Menkes, a first generation American, has received two DAAD Artist in Residence in Berlin Awards (1996, 2009). During her residencies in Berlin she tried to face the brutal truth of her family history.
Considered a cinematic feminist pioneer and one of America’s foremost independent filmmakers, Menkes has shown widely in major international film festivals including multiple premieres at Sundance, the Berlinale, Cannes (ACID), Rotterdam, Locarno, Toronto, La Cinematheque Francaise, British Film Institute, Whitney Museum of American Art, MOMA in New York, MOCA and LACMA in LA. Nina Menkes synthesizes inner dream-worlds with harsh, outer realities. She has been called “brilliant, one of the most provocative artists in film today” by the Los Angeles Times and her body of work was described as “controversial, intense and visually stunning” by Sight and Sound. Menkes typically controls all aspects of her movies, including directing, writing, operating camera, as well as editing picture and sound on her own productions. She has worked in various media including Super-8, 16mm, 35mm and lately HD. Her films have often met with hostility, as she confronts and expresses violence in an unusual way, creating and following her own rules. Menkes has referred to herself as a witch, and Dennis Lim, writing in The New York Times, called her a “Cinematic Sorceress of the Self. “According to film critic and historian Berenice Reynaud: [Menkes] does not inscribe herself in a recognizable avant-garde tradition, she has no master and no disciples, which forces her to reinvent the history of cinema in her own terms, to struggle alone with formal and conceptual issues. This loneliness – both aesthetic and economic – is also embedded in the texture of the work. Yet, it is not the cliché loneliness of the romantic victim – it is more akin to the ‘night of the soul’ evoked by the mystics, Dante’s travel though a dark wood – or the heroic solitude of the knight-errant. “For many years, Menkes worked closely with her sister Tinka Menkes, who was both her actress and creative collaborator, and Nina credits Tinka for many of the key radical aspects of their work. Menkes was one of the first women to present a feature film at the Sundance Film Festival (“Queen of DIamonds”, 1990 in dramatic competition). She has won a Los Angeles Film Critics Association Award for her first feature “Magdalena Viraga”, a Guggenheim Fellowship, two Fellowships from the National Endowment for the Arts, an Annenberg Foundation Independent Media Grant, an American Film Institute Independent Filmmaker Award, three Western States Regional Media Arts Fellowships and two Senior Fulbright Research Awards to the Middle East.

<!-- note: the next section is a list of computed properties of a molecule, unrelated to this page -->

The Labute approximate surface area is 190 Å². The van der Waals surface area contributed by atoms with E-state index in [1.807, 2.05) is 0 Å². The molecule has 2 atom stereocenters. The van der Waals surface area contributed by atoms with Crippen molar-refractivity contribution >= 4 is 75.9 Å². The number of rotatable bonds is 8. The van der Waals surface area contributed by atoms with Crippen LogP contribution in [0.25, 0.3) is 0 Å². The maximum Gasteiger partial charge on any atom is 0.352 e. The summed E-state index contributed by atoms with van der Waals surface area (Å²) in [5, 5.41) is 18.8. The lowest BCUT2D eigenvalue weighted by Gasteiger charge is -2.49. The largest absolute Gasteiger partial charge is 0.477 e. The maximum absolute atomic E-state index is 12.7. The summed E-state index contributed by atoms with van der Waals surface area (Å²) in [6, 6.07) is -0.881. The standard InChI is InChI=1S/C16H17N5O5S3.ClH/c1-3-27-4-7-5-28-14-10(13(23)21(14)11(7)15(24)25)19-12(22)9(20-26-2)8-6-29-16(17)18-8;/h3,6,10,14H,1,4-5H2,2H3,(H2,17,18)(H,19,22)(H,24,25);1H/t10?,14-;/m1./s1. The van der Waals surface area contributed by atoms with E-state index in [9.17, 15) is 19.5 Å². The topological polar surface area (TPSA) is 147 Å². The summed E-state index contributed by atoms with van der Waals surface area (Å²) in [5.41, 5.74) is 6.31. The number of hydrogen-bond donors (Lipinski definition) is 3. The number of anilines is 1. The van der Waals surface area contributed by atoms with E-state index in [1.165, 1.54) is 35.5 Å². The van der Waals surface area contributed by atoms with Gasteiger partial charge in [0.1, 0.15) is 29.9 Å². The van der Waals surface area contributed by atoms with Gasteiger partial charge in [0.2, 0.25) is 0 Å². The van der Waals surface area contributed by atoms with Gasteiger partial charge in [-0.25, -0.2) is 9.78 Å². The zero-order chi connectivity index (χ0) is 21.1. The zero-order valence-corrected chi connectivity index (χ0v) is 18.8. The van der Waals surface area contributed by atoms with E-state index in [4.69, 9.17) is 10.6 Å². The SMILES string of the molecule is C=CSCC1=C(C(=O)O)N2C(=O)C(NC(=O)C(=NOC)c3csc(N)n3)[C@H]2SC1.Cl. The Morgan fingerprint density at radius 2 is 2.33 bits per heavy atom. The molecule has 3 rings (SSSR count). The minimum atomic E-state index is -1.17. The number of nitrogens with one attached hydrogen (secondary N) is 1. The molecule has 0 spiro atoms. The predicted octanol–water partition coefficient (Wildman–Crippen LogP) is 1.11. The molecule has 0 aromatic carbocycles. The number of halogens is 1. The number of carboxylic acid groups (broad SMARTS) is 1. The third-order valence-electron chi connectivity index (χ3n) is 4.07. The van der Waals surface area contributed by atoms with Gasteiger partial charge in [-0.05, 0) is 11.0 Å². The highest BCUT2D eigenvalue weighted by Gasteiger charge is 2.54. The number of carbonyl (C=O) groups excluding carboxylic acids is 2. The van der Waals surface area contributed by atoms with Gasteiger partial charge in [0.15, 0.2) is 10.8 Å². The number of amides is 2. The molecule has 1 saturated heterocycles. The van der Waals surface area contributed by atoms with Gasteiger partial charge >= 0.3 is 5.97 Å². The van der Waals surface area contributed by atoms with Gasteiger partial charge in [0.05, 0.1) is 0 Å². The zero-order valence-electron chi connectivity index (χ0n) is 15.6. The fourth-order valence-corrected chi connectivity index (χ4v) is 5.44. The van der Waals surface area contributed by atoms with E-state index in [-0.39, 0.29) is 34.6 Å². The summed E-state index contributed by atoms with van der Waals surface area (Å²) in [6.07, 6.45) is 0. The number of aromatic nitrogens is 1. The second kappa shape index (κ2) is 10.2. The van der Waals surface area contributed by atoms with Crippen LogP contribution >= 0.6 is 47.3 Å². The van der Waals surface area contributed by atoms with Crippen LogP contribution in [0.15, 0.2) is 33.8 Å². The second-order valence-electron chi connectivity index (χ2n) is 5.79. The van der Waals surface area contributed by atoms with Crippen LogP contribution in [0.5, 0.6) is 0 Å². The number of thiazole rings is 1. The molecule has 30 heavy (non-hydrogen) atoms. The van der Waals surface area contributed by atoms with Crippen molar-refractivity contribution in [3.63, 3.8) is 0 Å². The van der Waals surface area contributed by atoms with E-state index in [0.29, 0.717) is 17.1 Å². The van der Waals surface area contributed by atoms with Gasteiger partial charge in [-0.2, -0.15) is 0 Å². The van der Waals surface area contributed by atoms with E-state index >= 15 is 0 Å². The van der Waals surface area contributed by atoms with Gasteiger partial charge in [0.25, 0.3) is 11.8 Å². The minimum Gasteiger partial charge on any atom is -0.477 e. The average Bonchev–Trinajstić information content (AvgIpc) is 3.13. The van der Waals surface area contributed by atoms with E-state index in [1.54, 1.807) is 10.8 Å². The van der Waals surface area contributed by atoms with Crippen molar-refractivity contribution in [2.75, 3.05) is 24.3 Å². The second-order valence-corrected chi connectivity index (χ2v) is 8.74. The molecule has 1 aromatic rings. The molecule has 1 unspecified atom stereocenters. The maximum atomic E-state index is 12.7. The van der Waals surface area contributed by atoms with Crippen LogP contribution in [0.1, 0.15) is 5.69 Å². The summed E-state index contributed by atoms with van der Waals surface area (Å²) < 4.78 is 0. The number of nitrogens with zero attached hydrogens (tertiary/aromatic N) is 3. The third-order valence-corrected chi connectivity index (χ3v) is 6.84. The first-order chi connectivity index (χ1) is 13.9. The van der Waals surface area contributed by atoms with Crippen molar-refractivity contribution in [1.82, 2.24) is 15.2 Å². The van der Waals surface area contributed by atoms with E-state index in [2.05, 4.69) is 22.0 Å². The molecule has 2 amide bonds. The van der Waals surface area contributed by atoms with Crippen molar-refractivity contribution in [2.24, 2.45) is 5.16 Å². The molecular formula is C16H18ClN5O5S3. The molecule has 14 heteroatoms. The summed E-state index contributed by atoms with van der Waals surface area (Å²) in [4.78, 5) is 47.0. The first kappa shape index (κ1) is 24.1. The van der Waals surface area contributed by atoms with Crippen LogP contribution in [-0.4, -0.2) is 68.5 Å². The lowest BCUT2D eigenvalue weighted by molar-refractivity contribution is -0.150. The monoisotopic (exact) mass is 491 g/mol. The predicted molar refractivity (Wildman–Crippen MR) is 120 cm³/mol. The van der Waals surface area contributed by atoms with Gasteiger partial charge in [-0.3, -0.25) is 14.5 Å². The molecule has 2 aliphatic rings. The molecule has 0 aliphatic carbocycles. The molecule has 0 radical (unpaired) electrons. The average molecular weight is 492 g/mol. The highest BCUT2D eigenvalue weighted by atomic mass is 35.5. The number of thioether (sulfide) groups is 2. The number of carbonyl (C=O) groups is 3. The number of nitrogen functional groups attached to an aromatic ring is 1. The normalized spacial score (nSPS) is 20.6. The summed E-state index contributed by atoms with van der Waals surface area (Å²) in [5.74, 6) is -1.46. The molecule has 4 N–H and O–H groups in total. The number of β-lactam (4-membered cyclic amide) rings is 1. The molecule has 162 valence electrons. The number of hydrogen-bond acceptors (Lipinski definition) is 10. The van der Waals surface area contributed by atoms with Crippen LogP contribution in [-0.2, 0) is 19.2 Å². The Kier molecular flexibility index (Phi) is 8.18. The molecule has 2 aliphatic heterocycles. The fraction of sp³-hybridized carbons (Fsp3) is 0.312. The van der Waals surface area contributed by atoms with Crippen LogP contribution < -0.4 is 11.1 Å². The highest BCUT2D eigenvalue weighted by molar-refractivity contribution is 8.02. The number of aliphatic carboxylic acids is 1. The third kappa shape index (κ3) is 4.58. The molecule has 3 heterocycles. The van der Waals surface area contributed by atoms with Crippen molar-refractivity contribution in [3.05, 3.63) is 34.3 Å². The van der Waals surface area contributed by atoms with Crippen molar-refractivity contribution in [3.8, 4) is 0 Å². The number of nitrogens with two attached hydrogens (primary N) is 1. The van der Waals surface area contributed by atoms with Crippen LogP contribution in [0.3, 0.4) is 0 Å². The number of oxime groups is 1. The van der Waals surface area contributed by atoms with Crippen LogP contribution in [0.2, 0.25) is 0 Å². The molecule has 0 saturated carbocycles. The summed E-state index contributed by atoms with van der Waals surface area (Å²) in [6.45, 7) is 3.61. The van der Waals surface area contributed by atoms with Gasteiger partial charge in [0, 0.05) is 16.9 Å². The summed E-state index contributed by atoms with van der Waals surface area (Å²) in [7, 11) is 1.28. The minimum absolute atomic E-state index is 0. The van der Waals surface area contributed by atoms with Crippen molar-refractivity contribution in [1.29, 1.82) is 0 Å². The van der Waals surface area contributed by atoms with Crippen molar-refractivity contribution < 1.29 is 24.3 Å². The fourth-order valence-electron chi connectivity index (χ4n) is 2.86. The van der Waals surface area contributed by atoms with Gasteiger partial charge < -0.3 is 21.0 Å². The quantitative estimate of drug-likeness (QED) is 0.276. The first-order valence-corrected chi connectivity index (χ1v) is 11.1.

Nina Menkes has an MFA with high honors from the UCLA Film School (1989). She has taught film directing at the USC School of Cinematic Arts, at the Film and Television Institute of India (FTII), and is currently a faculty member at California Institute of the Arts.
Her mother’s family were German Jews who fled Hitler’s genocide, settling in Jerusalem in 1933; her father’s Austrian Jewish family were gassed to death: trauma, alienation and murderous violence are central to her work.